Through our initial observations (see Figure 5), the case study of $6400 subsidy scam involved ads with similar messages about tricking people into subscribing to the fake benefit programs. Hence, we analyzed ad content from this case study based on the discovered categories of Facebook ads in the above general datasets.

4.3 Visual and Format Analysis

By aligning with the analyzed content of scam/misinformation Facebook ads, we looked into the visuals and formats of Facebook accounts and websites associated with these ads. Adami and Jewitt (2016) showed that the forms of graphics/images, texts, and videos on social media and the web encouraged users to interact with different pages thanks to visual attraction. In our report, we also wanted to investigate changes in Facebook pages’ names, variations in the website templates linked to Facebook ads, and patterns in their photos, videos, or designs. This investigation helped explore how advertisers reused similar or different visuals to duplicate and spread problematic ad content to more audiences.

4.4 Audience Analysis

Within the gathered data about Facebook ads with Facebook pages in the chosen US states and our case study, we examined audiences targeted in these ads. Our research featured demography, gender, and the distribution rate among these audiences. Such information was significant because we wanted to explore which audience group was vulnerable to misleading Facebook ad content. Moreover, it was interesting to see whether advertisers focused on demography or gender to circulate their scam/misinformation Facebook ads. They gradually increased audience engagement with problematic Facebook advertising by making misguided content look reliable.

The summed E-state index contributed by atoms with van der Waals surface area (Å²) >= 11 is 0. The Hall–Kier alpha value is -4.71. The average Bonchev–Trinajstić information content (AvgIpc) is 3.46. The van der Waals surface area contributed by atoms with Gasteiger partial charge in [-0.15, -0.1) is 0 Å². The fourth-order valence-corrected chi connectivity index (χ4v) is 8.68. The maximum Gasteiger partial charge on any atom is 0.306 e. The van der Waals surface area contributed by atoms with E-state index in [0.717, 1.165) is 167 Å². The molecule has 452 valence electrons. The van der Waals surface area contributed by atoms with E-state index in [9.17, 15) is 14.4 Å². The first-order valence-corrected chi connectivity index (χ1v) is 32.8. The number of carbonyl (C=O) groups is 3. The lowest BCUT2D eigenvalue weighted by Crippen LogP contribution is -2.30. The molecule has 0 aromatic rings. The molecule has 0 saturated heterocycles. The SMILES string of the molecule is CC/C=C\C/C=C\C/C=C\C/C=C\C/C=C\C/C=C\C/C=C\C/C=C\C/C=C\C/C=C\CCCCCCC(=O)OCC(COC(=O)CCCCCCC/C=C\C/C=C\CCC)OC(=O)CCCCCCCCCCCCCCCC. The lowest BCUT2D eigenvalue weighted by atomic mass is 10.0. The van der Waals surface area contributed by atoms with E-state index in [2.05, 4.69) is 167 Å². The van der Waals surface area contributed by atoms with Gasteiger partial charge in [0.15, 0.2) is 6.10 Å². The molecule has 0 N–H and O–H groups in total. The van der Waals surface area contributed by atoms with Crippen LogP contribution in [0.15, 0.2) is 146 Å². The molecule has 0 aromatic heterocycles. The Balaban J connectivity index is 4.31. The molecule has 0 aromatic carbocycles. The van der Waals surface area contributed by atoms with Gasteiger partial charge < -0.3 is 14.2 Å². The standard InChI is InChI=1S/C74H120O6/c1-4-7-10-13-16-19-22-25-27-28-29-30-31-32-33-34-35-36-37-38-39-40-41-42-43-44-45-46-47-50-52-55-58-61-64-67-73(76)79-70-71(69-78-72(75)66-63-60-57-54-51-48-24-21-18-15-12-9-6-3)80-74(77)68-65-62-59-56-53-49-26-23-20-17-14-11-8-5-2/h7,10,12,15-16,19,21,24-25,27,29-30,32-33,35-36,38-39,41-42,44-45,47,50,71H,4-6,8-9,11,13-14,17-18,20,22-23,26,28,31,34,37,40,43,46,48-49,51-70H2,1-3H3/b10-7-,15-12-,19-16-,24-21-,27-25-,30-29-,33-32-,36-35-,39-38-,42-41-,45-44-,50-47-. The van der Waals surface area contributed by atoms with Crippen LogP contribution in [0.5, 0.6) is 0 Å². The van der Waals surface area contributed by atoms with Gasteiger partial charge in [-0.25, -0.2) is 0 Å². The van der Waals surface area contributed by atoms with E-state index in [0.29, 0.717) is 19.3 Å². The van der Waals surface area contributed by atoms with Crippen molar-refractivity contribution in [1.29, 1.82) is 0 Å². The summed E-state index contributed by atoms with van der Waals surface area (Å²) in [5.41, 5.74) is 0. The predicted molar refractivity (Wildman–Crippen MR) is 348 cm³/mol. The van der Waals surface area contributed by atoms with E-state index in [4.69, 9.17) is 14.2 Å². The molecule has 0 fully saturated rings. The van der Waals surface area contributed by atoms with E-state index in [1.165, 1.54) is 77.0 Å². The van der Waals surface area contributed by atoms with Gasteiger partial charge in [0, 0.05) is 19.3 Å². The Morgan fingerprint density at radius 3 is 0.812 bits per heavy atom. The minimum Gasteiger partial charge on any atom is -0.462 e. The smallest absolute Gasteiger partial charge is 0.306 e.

4.5 Network Analysis

To observe connections between websites clicked from misleading Facebook ads, our report analyzed the network of these websites through Gephi (, n.d.). As seen in Figure 6, we used Table 2 Net to convert our above datasets from the CSV format into GEXF files (Jacomy, 2013). Then, we imported these GEXF files into Gephi to examine multiple nodes and links from the relevant websites. In Gephi, we selected “ForceAtlas 2” as the main layout of this network. This method supported our research goal of interpreting connections between the referred web links in problematic Facebook ad content.

4. Findings

Our initial data set showed different problematic Facebook ad content, comprising personal political campaigns, conservative and far-right media, advocacy groups, and scam/misinformation programs. Among them, we found three prevalent categories. They entailed insurance, healthcare, and benefits (see Figure 7). For Facebook ads that do not belong to these three categories, we classified them as “Others”.